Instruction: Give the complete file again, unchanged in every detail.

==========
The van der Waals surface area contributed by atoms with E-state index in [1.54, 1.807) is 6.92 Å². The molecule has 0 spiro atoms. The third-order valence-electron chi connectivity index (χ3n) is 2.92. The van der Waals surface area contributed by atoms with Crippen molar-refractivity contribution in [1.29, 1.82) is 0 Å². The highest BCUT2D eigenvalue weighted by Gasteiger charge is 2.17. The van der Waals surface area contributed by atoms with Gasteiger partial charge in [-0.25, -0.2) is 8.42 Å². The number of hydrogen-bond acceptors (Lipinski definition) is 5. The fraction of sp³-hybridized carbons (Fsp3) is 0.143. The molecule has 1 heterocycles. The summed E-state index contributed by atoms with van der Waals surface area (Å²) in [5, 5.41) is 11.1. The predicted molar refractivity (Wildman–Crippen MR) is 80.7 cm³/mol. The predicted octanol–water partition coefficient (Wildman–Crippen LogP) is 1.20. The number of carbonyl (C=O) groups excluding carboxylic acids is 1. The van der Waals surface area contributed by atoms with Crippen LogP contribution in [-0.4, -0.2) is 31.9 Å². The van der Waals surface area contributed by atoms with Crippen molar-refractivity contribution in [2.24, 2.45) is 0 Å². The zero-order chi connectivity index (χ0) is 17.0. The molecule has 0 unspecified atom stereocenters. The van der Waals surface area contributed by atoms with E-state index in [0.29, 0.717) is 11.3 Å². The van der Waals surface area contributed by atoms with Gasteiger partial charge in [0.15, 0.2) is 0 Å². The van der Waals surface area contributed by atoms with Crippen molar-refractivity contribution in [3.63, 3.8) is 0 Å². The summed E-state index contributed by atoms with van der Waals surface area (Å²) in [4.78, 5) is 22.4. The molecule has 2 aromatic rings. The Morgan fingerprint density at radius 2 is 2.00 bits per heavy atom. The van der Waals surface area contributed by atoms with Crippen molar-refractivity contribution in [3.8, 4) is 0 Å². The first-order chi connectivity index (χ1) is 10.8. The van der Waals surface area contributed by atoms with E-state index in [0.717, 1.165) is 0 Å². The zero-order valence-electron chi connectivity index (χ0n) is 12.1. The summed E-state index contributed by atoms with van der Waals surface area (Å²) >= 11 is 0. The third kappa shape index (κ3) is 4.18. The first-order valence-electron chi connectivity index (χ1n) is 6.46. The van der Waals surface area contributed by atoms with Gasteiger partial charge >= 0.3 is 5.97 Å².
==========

The van der Waals surface area contributed by atoms with E-state index in [1.54, 1.807) is 6.92 Å². The molecule has 0 spiro atoms. The third-order valence-electron chi connectivity index (χ3n) is 2.92. The van der Waals surface area contributed by atoms with Crippen molar-refractivity contribution in [1.29, 1.82) is 0 Å². The highest BCUT2D eigenvalue weighted by Gasteiger charge is 2.17. The van der Waals surface area contributed by atoms with Gasteiger partial charge in [-0.25, -0.2) is 8.42 Å². The number of hydrogen-bond acceptors (Lipinski definition) is 5. The fraction of sp³-hybridized carbons (Fsp3) is 0.143. The molecule has 1 heterocycles. The summed E-state index contributed by atoms with van der Waals surface area (Å²) in [5, 5.41) is 11.1. The predicted molar refractivity (Wildman–Crippen MR) is 80.7 cm³/mol. The predicted octanol–water partition coefficient (Wildman–Crippen LogP) is 1.20. The number of carbonyl (C=O) groups excluding carboxylic acids is 1. The van der Waals surface area contributed by atoms with Crippen LogP contribution in [-0.4, -0.2) is 31.9 Å². The van der Waals surface area contributed by atoms with Crippen molar-refractivity contribution in [2.24, 2.45) is 0 Å². The zero-order chi connectivity index (χ0) is 17.0. The molecule has 0 unspecified atom stereocenters. The van der Waals surface area contributed by atoms with E-state index in [0.29, 0.717) is 11.3 Å². The van der Waals surface area contributed by atoms with Gasteiger partial charge in [0.15, 0.2) is 0 Å². The van der Waals surface area contributed by atoms with Crippen molar-refractivity contribution in [3.63, 3.8) is 0 Å². The summed E-state index contributed by atoms with van der Waals surface area (Å²) in [4.78, 5) is 22.4. The molecule has 2 aromatic rings. The Morgan fingerprint density at radius 2 is 2.00 bits per heavy atom. The van der Waals surface area contributed by atoms with Crippen molar-refractivity contribution in [3.8, 4) is 0 Å². The first-order chi connectivity index (χ1) is 10.8. The van der Waals surface area contributed by atoms with E-state index in [0.717, 1.165) is 0 Å². The zero-order valence-electron chi connectivity index (χ0n) is 12.1. The summed E-state index contributed by atoms with van der Waals surface area (Å²) >= 11 is 0. The third kappa shape index (κ3) is 4.18. The first-order valence-electron chi connectivity index (χ1n) is 6.46. The van der Waals surface area contributed by atoms with Gasteiger partial charge >= 0.3 is 5.97 Å².